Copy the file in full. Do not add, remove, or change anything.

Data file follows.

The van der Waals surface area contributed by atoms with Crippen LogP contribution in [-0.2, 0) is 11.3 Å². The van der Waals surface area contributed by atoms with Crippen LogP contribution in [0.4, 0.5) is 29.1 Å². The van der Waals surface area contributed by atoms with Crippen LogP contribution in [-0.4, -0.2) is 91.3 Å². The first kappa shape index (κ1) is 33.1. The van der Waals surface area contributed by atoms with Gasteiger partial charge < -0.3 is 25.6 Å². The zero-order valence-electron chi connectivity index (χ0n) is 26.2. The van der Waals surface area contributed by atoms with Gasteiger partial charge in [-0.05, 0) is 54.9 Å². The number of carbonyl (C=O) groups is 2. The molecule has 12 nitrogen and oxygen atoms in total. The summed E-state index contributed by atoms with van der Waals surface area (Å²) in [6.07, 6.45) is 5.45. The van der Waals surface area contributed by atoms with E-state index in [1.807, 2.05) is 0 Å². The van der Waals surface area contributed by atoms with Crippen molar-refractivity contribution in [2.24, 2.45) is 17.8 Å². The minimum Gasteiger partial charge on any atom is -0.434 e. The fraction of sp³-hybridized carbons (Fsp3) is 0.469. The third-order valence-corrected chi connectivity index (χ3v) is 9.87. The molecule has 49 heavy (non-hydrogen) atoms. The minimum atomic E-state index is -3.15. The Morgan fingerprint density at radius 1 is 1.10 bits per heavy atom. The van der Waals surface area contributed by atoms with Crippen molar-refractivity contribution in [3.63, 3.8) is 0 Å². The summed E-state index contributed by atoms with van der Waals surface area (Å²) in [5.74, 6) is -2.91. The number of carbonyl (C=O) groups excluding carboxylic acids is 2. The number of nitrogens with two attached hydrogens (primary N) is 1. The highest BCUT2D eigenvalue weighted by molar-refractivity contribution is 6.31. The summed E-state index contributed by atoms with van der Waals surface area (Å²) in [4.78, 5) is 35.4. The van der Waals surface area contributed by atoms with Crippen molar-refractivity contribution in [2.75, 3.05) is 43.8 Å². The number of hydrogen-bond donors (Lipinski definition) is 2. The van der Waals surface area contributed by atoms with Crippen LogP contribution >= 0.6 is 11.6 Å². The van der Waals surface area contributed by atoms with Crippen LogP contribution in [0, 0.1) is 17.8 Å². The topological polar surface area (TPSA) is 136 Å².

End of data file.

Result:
The van der Waals surface area contributed by atoms with Crippen LogP contribution in [-0.2, 0) is 11.3 Å². The van der Waals surface area contributed by atoms with Crippen LogP contribution in [0.4, 0.5) is 29.1 Å². The van der Waals surface area contributed by atoms with Crippen LogP contribution in [-0.4, -0.2) is 91.3 Å². The first kappa shape index (κ1) is 33.1. The van der Waals surface area contributed by atoms with Gasteiger partial charge < -0.3 is 25.6 Å². The zero-order valence-electron chi connectivity index (χ0n) is 26.2. The van der Waals surface area contributed by atoms with Gasteiger partial charge in [-0.05, 0) is 54.9 Å². The number of carbonyl (C=O) groups is 2. The molecule has 12 nitrogen and oxygen atoms in total. The summed E-state index contributed by atoms with van der Waals surface area (Å²) in [6.07, 6.45) is 5.45. The van der Waals surface area contributed by atoms with E-state index in [1.807, 2.05) is 0 Å². The van der Waals surface area contributed by atoms with Crippen molar-refractivity contribution in [2.24, 2.45) is 17.8 Å². The minimum Gasteiger partial charge on any atom is -0.434 e. The fraction of sp³-hybridized carbons (Fsp3) is 0.469. The third-order valence-corrected chi connectivity index (χ3v) is 9.87. The molecule has 49 heavy (non-hydrogen) atoms. The minimum atomic E-state index is -3.15. The Morgan fingerprint density at radius 1 is 1.10 bits per heavy atom. The van der Waals surface area contributed by atoms with Crippen molar-refractivity contribution in [3.63, 3.8) is 0 Å². The summed E-state index contributed by atoms with van der Waals surface area (Å²) in [5.74, 6) is -2.91. The number of carbonyl (C=O) groups excluding carboxylic acids is 2. The number of nitrogens with two attached hydrogens (primary N) is 1. The highest BCUT2D eigenvalue weighted by molar-refractivity contribution is 6.31. The summed E-state index contributed by atoms with van der Waals surface area (Å²) in [4.78, 5) is 35.4. The van der Waals surface area contributed by atoms with Crippen molar-refractivity contribution in [2.75, 3.05) is 43.8 Å². The number of hydrogen-bond donors (Lipinski definition) is 2. The van der Waals surface area contributed by atoms with Crippen LogP contribution >= 0.6 is 11.6 Å². The van der Waals surface area contributed by atoms with Crippen LogP contribution in [0, 0.1) is 17.8 Å². The topological polar surface area (TPSA) is 136 Å².